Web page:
Lethal injections on trial in US court

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The Supreme Court has agreed to consider whether lethal injections violate the United States constitution in a case that could affect the way inmates are executed around the country.

The high court will hear a challenge from two inmates on death row in the state of Kentucky, Ralph Baze and Thomas Clyde Bowling Jnr, who sued the state in 2004, claiming lethal injection was cruel and unusual punishment. Baze had been scheduled for execution last night, but the Kentucky Supreme Court halted the proceedings earlier this month.

The US Supreme Court has previously made it easier for death row inmates to contest the lethal injections used across the country for executions.

But until yesterday, the justices had never agreed to consider the fundamental question of whether the mix of drugs used in Kentucky and elsewhere violates the US constitution's eighth amendment, which bans cruel and unusual punishment. Baze and Bowling say the procedure inflicts unnecessary pain and suffering on the inmate.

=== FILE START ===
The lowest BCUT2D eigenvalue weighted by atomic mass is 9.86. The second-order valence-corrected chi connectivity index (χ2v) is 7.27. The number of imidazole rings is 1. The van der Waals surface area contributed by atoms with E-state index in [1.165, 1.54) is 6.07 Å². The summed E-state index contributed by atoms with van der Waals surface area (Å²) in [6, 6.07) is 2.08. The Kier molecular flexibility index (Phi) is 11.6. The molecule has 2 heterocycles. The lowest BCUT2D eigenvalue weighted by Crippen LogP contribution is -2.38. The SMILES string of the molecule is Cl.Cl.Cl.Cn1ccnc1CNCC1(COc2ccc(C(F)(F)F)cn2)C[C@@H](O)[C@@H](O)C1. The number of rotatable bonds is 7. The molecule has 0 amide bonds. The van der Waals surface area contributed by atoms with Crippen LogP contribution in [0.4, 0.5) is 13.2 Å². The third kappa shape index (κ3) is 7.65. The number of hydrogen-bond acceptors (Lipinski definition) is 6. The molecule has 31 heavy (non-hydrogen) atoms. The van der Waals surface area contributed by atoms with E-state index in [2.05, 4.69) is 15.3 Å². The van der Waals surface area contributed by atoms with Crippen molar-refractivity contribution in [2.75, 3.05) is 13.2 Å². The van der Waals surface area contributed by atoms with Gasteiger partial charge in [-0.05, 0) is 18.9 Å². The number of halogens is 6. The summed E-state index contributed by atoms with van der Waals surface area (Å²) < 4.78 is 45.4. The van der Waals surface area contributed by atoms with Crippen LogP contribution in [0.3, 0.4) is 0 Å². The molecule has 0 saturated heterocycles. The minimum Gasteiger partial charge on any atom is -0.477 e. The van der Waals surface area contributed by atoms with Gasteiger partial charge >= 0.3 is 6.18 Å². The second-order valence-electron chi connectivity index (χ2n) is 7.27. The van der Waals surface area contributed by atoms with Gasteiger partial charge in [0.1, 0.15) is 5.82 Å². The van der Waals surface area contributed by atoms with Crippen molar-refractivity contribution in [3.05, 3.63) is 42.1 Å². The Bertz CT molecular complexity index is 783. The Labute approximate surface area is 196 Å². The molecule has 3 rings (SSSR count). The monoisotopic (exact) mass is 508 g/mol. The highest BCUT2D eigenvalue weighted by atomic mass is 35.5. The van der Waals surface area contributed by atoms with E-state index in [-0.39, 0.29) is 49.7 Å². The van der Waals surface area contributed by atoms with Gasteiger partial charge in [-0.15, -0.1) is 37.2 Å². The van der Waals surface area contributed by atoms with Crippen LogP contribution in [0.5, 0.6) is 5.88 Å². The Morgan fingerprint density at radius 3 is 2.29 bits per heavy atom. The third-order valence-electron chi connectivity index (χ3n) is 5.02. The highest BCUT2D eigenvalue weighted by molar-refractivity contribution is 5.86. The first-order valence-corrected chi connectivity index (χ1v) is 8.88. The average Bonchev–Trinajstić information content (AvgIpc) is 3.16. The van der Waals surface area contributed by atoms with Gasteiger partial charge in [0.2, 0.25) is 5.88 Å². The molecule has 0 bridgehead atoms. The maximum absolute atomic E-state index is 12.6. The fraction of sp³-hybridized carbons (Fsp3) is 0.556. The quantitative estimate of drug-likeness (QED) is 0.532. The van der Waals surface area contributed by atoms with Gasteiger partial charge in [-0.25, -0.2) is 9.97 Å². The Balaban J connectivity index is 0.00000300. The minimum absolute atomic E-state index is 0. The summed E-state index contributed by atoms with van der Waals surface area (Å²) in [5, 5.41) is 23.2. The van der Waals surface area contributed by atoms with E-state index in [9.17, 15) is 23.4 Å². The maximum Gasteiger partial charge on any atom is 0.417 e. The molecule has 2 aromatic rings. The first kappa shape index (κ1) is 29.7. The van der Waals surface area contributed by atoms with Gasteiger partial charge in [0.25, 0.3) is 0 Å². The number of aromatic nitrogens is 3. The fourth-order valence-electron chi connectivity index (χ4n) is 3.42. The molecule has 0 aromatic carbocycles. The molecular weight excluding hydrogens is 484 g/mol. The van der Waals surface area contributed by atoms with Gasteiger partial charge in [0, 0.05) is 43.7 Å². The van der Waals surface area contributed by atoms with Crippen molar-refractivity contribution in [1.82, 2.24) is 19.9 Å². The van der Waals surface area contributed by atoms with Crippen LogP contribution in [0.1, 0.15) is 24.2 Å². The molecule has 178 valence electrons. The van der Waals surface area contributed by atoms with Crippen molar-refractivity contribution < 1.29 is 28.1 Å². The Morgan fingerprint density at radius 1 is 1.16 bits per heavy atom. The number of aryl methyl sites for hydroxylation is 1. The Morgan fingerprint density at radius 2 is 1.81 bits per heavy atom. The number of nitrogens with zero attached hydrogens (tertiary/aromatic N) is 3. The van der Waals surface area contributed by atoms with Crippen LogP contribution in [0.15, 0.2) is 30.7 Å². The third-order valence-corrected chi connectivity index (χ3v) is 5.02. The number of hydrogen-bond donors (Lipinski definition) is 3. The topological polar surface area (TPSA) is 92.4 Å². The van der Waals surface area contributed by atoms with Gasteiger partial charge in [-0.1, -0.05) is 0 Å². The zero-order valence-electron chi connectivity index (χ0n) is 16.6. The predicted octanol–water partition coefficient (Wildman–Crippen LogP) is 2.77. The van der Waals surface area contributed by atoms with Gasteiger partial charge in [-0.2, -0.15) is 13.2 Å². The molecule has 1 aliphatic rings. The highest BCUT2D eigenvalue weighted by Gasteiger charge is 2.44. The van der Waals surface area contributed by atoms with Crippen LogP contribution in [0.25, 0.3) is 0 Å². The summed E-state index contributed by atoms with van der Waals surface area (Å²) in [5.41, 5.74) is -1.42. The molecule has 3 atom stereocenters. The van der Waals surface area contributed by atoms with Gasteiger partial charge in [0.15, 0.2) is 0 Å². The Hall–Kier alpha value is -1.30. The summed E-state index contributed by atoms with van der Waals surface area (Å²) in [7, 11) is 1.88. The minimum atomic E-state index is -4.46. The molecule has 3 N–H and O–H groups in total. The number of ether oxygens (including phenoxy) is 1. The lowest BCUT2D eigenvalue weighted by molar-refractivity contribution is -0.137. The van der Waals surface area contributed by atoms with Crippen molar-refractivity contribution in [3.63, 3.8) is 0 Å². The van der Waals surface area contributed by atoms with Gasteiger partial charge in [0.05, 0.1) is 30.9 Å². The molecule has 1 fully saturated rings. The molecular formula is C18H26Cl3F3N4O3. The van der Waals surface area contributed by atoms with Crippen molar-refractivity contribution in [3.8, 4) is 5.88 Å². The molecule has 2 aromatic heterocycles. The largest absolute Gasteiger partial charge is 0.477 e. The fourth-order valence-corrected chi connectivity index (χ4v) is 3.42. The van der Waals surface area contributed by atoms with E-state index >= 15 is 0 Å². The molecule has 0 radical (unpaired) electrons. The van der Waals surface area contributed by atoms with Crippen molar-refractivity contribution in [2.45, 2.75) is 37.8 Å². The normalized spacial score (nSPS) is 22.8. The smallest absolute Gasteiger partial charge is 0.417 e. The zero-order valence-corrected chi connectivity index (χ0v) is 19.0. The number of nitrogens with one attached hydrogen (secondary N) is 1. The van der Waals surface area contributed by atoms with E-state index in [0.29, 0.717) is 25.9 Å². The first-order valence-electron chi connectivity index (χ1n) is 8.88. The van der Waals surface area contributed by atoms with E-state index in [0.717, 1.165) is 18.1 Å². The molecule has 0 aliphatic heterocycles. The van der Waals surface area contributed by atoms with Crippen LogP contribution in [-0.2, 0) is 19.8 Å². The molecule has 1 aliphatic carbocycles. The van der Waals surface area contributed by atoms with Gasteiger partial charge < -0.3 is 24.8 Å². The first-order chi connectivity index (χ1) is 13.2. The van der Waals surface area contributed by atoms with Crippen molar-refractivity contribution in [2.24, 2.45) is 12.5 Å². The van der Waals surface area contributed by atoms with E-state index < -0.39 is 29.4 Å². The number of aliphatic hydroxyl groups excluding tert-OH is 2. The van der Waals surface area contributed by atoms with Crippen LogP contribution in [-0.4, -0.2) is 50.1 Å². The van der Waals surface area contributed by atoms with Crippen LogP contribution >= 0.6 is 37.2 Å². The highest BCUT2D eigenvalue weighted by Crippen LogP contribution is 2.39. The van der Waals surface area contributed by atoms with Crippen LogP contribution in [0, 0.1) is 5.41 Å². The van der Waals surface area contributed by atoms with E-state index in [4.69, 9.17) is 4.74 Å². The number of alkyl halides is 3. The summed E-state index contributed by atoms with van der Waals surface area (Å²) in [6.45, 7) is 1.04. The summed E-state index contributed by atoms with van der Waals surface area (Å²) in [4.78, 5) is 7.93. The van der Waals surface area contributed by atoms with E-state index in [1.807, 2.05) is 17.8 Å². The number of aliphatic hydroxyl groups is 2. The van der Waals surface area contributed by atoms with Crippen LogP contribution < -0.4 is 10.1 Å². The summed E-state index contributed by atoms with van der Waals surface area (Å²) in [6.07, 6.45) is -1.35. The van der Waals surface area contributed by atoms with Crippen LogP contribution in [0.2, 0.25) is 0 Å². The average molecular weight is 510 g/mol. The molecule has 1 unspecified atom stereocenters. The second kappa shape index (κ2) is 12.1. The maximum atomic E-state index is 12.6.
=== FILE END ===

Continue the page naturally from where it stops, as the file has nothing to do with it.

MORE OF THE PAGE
All 37 states that perform lethal injections use the same three-drug cocktail: an anaesthetic, a muscle paralyser and a drug to stop the heart. Opponents of the death penalty have argued that if the condemned is not given enough anesthetic, he can suffer excruciating pain without being able to cry out.

The two inmates sued in 2004 and a trial was held in early 2005. A state judge upheld the use of lethal injection and the Kentucky Supreme Court affirmed that decision. The appeal taken up yesterday stems from that decision.

"This is probably one of the most important cases in decades as it relates to the death penalty," said David Barron, the public defender who represents Baze and Bowling.

Baze, 52, has been on death row for 14 years. He was sentenced for the 1992 shooting deaths of two law enforcement officers.